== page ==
• Constraints on material and data use: Assures that materials and data supplied by the tribe to researchers, or collected by researchers on behalf of the tribe, are and remain tribal property and are not to be shared with third parties without the written permission of tribal authorities. It includes procedures for publication and post-completion return of all materials and data.
• Data access and security: Details the procedures for maintaining the physical security of the data, such as providing locked storage areas for paper documents and encrypting electronic media. Restricts data access to approved project researchers who require it for a specific task.
• Risks and benefits of research to the tribal community: Summarizes the risks and benefits to be expected from participation in the research project, for both the individual and the tribal community.
• Agreed-on mutual review processes: As a two-way document, the CTUIR agreed that it has equal responsibility for timely completion of research tasks and reports.
Whether researchers plan to attend a community gathering such as a pow-wow and survey participants, or hold focus-groups with tribal elders, individual informed consent is necessary for the same reasons as informed consent in a government context. Extra time and care must be taken to ensure that individuals know what they are consenting to, including clear and concise descriptions of the purpose of the research, use and storage of the information collected, and issues of anonymity. Moreover, many tribal organizations have their own IRBs, or require researchers to obtain IRB approval from an organization such as the Indian Health Service, in addition to any academic IRB review. Tribally-affiliated IRBs are necessary to ensure against potential adverse impacts to tribal individuals or governments that may be overlooked by academic IRBs and therefore are not redundant review processes.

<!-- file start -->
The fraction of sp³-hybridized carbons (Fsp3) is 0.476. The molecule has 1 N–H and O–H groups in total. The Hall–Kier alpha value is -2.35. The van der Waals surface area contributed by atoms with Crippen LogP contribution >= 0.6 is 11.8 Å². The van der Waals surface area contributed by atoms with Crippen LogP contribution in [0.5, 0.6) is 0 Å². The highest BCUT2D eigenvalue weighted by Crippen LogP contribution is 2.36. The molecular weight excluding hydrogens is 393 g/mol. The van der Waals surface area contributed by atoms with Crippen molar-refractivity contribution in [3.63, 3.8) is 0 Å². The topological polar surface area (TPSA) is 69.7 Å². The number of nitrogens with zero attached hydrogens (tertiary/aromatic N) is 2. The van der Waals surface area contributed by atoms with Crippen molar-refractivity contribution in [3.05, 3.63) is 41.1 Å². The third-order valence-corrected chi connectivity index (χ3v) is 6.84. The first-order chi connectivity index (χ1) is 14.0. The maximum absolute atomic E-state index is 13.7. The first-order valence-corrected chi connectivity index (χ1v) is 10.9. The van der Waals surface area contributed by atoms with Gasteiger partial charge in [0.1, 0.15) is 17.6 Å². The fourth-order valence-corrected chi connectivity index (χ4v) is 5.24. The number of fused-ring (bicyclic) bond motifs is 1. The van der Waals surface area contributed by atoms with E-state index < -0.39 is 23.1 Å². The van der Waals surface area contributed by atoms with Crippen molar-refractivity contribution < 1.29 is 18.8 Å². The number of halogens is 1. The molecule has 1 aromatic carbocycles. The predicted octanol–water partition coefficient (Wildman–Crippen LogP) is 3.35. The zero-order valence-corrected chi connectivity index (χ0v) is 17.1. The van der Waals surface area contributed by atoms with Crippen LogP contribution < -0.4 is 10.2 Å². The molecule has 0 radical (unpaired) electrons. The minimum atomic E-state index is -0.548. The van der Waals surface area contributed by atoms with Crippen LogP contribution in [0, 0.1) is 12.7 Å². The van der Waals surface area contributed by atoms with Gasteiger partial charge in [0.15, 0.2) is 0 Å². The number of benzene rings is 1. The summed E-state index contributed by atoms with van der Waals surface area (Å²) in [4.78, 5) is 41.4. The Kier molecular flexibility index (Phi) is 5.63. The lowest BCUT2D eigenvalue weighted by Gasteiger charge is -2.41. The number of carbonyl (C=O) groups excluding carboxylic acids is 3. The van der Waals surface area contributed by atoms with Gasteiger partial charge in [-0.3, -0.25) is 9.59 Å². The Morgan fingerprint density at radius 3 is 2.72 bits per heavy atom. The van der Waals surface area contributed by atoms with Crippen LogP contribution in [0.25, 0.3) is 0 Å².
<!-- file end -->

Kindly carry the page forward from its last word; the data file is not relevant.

The informed consent form provides potential tribal participants with straightforward information on the risks and rewards of project participation. The confidentiality agreements are required to be signed by university research personnel who have access to project material and data. These forms are held by the tribal researchers under secured conditions so that they know who has access to the data and for what purpose.
The MDSA between CTUIR and OSU explicitly states agreed-on processes for the purposes of transparency for the benefit of university researchers and tribal governmental officials and other reviewers, and newer investigators and students. Mutually accommodating, the MDSA includes provisions such that both entities share equal responsibility for meeting project schedules and timely review of publications and grant reports. As tribes build scientific capacity, the collaboration model has moved from collecting data from tribes and reporting information back to them, to one of an equal tribal-university partnership in the research and in the dissemination of results to federal, community, and academic constituencies